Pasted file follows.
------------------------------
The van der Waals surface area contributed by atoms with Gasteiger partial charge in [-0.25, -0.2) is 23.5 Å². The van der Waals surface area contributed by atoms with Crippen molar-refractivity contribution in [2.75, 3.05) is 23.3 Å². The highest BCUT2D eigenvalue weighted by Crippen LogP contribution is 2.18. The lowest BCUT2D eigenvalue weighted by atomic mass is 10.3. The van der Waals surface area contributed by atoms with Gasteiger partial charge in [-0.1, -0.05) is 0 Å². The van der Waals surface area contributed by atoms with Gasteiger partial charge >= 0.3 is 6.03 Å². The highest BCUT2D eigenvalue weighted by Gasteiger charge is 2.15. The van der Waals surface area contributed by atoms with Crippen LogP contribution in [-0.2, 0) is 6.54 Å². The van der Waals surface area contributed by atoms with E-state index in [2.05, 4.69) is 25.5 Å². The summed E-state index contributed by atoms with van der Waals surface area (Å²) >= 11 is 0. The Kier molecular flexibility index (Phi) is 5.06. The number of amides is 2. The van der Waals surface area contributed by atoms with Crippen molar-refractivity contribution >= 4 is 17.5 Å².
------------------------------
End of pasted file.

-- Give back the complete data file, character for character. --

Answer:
The van der Waals surface area contributed by atoms with Gasteiger partial charge in [-0.25, -0.2) is 23.5 Å². The van der Waals surface area contributed by atoms with Crippen molar-refractivity contribution in [2.75, 3.05) is 23.3 Å². The highest BCUT2D eigenvalue weighted by Crippen LogP contribution is 2.18. The lowest BCUT2D eigenvalue weighted by atomic mass is 10.3. The van der Waals surface area contributed by atoms with Gasteiger partial charge in [-0.1, -0.05) is 0 Å². The van der Waals surface area contributed by atoms with Gasteiger partial charge >= 0.3 is 6.03 Å². The highest BCUT2D eigenvalue weighted by Gasteiger charge is 2.15. The van der Waals surface area contributed by atoms with Crippen LogP contribution in [-0.2, 0) is 6.54 Å². The van der Waals surface area contributed by atoms with E-state index in [2.05, 4.69) is 25.5 Å². The summed E-state index contributed by atoms with van der Waals surface area (Å²) >= 11 is 0. The Kier molecular flexibility index (Phi) is 5.06. The number of amides is 2. The van der Waals surface area contributed by atoms with Crippen molar-refractivity contribution >= 4 is 17.5 Å².